Sent by Gerald K. Masters | 2:57 PM | 12-3-2007

I caught part of this show as I took a short car trip. A caller questioned the front-loading of the primaries. This reminded me of a New Yorker magazine article about it and the bi-partisan Delaware Plan. That plan grouped small states together and early, medium states six weeks later and the big states six weeks after that. The plan make great sense to me. Is anything happening along those lines of making the voting process more sane and accessible to those candidates without huge financial war chests? I'm sure issues would be discussed in more than sound-bites.

Sent by Paul Corr | 2:59 PM | 12-3-2007

There's too much hate in this world. Everyone seems not to like someone else. I was undecided up until the last republican presidential debate when I heard Mike Huckabee. I believe of ANY candidate, Mike has the ability to bring people together - and maybe the world. I believe of the Democrats, Obama and Richardson are the most humble. Our current President (Bush) and Hillary are WAY too Arrogant. A polarizing President is NOT something America needs right now.

Sent by l. gander | 8:34 PM | 12-3-2007

Being Republican, I am dismayed how my party has botched the fiscal part of governing our country over the past 7 years. How do voters make sense of each candidates spending initiatives when there is no independent source to price the programs they advocate? The same goes for the level of tax revenue received by restructuring the tax code. A good first step would be to have the General Accounting Office review each proposal and set cost ranges in addition to forecasting income from new proposed taxes. As voters, we should demand their involvement to add credibility to the debate on how we tax and spend.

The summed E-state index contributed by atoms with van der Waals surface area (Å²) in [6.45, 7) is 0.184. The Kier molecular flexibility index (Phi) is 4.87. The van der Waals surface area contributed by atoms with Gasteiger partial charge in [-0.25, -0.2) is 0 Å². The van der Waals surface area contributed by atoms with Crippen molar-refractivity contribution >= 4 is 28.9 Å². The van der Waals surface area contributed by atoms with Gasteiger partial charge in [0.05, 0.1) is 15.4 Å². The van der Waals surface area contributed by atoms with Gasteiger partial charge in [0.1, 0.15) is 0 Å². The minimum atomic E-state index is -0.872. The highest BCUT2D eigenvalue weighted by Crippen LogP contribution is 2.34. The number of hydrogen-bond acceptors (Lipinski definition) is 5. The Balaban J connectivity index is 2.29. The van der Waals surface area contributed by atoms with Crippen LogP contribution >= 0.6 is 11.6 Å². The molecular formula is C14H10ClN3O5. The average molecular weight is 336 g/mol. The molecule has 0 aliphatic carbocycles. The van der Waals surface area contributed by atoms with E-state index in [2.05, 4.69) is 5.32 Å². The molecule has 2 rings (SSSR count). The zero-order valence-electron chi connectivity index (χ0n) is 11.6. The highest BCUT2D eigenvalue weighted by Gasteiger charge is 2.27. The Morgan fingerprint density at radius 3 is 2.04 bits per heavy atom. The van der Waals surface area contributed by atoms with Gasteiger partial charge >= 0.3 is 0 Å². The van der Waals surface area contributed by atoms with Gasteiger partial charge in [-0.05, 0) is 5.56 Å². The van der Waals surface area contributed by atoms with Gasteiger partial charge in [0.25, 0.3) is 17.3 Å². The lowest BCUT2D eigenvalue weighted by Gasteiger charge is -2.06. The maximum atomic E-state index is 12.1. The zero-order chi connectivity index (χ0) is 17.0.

Sent by Steve Tyler | 9:01 AM | 12-4-2007

The one thing that stood out from the discussion was the caller who thought the great good of the caucus system was exemplified by having had a chance to talk in length with candidate George W. Bush before his election. To me that seems to show the weakness of this system. The caucus system allows the candidates to tailor their message to the audience and hone their skills. Is that a good thing? Anyone who spent one-on-one time with George W. Bush and came away with the idea that he was the best this country could do obviously didn't get a true understanding of the man. We'd do better to do the research, dig into what a candidate has done and said before they started running; look at their record. As Lord Kenneth Clark said, if given the choice of an official's report about a building and the building itself, he would believe the building.

Sent by JKB | 9:57 AM | 12-4-2007